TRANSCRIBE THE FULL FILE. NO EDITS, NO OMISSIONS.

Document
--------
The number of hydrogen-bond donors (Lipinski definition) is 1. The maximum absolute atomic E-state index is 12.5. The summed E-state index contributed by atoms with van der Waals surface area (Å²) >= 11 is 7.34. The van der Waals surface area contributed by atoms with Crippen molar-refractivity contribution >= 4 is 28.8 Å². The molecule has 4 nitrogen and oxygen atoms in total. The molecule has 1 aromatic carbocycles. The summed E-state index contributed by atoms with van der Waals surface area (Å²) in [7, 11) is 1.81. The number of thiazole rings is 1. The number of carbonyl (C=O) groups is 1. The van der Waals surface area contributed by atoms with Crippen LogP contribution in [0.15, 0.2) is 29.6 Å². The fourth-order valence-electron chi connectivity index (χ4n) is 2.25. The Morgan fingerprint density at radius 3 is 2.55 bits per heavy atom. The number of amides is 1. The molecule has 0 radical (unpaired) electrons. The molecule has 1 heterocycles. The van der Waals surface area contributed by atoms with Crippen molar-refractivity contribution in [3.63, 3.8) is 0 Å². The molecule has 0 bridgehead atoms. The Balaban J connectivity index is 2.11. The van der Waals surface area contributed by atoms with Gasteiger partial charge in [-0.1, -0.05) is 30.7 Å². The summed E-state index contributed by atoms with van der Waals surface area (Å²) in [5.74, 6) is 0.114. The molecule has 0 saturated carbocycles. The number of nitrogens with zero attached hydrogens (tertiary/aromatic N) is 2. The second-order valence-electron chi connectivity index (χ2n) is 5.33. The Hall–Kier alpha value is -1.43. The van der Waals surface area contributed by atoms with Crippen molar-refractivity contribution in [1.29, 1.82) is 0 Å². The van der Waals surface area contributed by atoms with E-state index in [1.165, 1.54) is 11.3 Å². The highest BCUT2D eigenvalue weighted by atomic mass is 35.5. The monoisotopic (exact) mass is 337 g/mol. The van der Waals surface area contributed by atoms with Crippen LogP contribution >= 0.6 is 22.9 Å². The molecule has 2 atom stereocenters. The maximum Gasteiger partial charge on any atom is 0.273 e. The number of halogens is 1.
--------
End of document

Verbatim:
The number of hydrogen-bond donors (Lipinski definition) is 1. The maximum absolute atomic E-state index is 12.5. The summed E-state index contributed by atoms with van der Waals surface area (Å²) >= 11 is 7.34. The van der Waals surface area contributed by atoms with Crippen molar-refractivity contribution >= 4 is 28.8 Å². The molecule has 4 nitrogen and oxygen atoms in total. The molecule has 1 aromatic carbocycles. The summed E-state index contributed by atoms with van der Waals surface area (Å²) in [7, 11) is 1.81. The number of thiazole rings is 1. The number of carbonyl (C=O) groups is 1. The van der Waals surface area contributed by atoms with Crippen LogP contribution in [0.15, 0.2) is 29.6 Å². The fourth-order valence-electron chi connectivity index (χ4n) is 2.25. The Morgan fingerprint density at radius 3 is 2.55 bits per heavy atom. The number of amides is 1. The molecule has 0 radical (unpaired) electrons. The molecule has 1 heterocycles. The van der Waals surface area contributed by atoms with Crippen molar-refractivity contribution in [3.63, 3.8) is 0 Å². The molecule has 0 bridgehead atoms. The Balaban J connectivity index is 2.11. The van der Waals surface area contributed by atoms with Gasteiger partial charge in [-0.1, -0.05) is 30.7 Å². The summed E-state index contributed by atoms with van der Waals surface area (Å²) in [5.74, 6) is 0.114. The molecule has 0 saturated carbocycles. The number of nitrogens with zero attached hydrogens (tertiary/aromatic N) is 2. The second-order valence-electron chi connectivity index (χ2n) is 5.33. The Hall–Kier alpha value is -1.43. The van der Waals surface area contributed by atoms with Crippen molar-refractivity contribution in [1.29, 1.82) is 0 Å². The van der Waals surface area contributed by atoms with E-state index in [1.165, 1.54) is 11.3 Å². The highest BCUT2D eigenvalue weighted by atomic mass is 35.5. The monoisotopic (exact) mass is 337 g/mol. The van der Waals surface area contributed by atoms with Crippen LogP contribution >= 0.6 is 22.9 Å². The molecule has 2 atom stereocenters. The maximum Gasteiger partial charge on any atom is 0.273 e. The number of halogens is 1.